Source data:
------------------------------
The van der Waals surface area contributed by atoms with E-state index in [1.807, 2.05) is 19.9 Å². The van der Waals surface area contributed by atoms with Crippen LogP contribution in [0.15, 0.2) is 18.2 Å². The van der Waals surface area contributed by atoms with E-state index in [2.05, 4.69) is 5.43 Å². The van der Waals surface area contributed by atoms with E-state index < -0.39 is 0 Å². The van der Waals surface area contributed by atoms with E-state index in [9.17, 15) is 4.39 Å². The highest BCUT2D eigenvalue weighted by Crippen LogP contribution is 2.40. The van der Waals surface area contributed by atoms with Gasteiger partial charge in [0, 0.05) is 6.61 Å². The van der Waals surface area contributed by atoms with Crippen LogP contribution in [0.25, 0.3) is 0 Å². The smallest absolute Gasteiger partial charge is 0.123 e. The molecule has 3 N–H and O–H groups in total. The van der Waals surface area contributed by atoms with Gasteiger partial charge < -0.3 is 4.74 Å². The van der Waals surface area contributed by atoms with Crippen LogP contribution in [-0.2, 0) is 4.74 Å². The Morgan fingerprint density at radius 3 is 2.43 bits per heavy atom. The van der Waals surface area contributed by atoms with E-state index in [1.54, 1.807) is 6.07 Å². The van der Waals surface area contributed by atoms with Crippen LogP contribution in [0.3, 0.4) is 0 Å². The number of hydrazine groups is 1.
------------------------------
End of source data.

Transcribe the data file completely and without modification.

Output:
The van der Waals surface area contributed by atoms with E-state index in [1.807, 2.05) is 19.9 Å². The van der Waals surface area contributed by atoms with Crippen LogP contribution in [0.15, 0.2) is 18.2 Å². The van der Waals surface area contributed by atoms with E-state index in [2.05, 4.69) is 5.43 Å². The van der Waals surface area contributed by atoms with E-state index < -0.39 is 0 Å². The van der Waals surface area contributed by atoms with E-state index in [9.17, 15) is 4.39 Å². The highest BCUT2D eigenvalue weighted by Crippen LogP contribution is 2.40. The van der Waals surface area contributed by atoms with Gasteiger partial charge in [0, 0.05) is 6.61 Å². The van der Waals surface area contributed by atoms with Crippen LogP contribution in [0.25, 0.3) is 0 Å². The smallest absolute Gasteiger partial charge is 0.123 e. The molecule has 3 N–H and O–H groups in total. The van der Waals surface area contributed by atoms with Gasteiger partial charge < -0.3 is 4.74 Å². The van der Waals surface area contributed by atoms with Crippen LogP contribution in [-0.2, 0) is 4.74 Å². The Morgan fingerprint density at radius 3 is 2.43 bits per heavy atom. The van der Waals surface area contributed by atoms with E-state index in [1.54, 1.807) is 6.07 Å². The van der Waals surface area contributed by atoms with Crippen LogP contribution in [0.3, 0.4) is 0 Å². The number of hydrazine groups is 1.